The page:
Monday, June 4, 2007

 
posted by Sarah Krasley @ 11:54 PM
Domino Magazine's monthly column features Miranda July this month. Check it out:

my green life: the indie auteur~
Hailed for her cult 2005 film, Me and You and Everyone We Know Miranda July just debuted an equally tragicomic short-story collection, No One Belongs Here More Than You. Here she shares how she tries to be as eco as humanly possible.

Photo by Amanda Friedman

Miranda July

Vintage pants, blouse, and pumps from The Wasteland (323) 653-3028

You recently moved from Portland, OR, to gas-guzzling Los Angeles. How are you transitioning? I'm not a real car person. But in L.A. you drive so much. When my grandmother's old Honda finally died, I took the prize money I'd gotten for my movie and spent it all on a Prius. So that absolves my guilt a little. Plus, it has a GPS system, so I don't get lost when I'm going to estate sales.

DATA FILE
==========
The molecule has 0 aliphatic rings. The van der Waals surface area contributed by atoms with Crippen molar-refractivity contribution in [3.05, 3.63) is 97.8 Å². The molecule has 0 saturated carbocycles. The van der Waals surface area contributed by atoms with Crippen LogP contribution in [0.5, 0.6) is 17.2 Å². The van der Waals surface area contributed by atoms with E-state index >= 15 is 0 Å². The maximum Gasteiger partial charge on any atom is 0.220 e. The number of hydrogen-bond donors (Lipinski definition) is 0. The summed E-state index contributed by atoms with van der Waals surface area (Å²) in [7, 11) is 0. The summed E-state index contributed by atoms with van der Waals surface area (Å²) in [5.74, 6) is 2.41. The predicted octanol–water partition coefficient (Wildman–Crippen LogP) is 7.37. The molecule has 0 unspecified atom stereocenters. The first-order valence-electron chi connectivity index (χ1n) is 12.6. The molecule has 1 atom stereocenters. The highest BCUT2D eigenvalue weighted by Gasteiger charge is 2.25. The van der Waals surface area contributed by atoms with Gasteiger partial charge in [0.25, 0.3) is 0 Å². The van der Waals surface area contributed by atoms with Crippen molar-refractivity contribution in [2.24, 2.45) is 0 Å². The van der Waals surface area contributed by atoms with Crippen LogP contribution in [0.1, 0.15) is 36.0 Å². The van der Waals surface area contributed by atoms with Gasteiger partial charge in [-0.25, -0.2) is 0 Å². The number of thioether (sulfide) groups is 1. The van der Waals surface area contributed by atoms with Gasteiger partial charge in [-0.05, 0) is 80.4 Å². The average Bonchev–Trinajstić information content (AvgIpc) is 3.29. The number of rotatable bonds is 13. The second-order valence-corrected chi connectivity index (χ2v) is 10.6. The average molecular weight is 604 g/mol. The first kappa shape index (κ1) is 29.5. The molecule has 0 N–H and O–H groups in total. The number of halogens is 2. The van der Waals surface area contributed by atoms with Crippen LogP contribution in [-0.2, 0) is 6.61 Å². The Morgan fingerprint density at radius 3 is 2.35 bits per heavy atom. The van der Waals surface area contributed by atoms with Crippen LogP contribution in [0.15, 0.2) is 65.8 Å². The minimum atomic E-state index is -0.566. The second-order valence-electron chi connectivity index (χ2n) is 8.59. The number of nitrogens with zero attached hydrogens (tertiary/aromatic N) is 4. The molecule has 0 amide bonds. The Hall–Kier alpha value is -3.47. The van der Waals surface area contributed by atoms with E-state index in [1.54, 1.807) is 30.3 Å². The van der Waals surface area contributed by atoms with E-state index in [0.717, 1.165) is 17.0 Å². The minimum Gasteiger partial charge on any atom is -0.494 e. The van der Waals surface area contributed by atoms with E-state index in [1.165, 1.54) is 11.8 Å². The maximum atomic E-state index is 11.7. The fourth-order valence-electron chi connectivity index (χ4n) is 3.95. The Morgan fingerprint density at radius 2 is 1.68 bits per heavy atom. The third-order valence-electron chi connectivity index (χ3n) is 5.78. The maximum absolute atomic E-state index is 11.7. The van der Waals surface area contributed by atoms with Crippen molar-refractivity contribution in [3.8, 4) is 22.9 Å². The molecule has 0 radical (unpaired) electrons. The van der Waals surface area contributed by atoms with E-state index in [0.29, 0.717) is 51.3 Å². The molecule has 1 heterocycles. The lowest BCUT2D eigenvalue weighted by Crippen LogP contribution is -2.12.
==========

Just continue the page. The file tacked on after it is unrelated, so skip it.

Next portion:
What do you look for at estate sales? Mostly clothes, but sometimes I'll find a great old chair or painting. Stores can be so overwhelming and depressing. But I love scouring estate sales for treasures. There are probably enough amazing old clothes out there to last us all forever.


You grew up in Berkeley, CA. Are you an Alice Waters fan? All the food I prepare at home is healthy, but I'm not a vegan or anything. I use an organic delivery service that sends a box of the freshest produce each week. It's handy if you're busy, because you know there's going to be a huge pile of something delicious waiting for you. And it forces you to find new ways to cook the things you get a lot of. I've made a lot of baked apple desserts recently.


What about bananas? They go bad so fast. Sometimes I freeze them, then later run them through my amazing Champion juicer for a sort of banana softserve. If you put a scoop of that into a glass of fresh-squeezed OJ, you get this really yummy breakfast-style take on a root-beer float.


As a writer, how do you avoid wasting paper? I try to stick to recycled paper, and I print on both sides of every page. But you have to be careful—I once gave away a script before realizing that there were some really private e-mails printed on the other side.


The article continues here.

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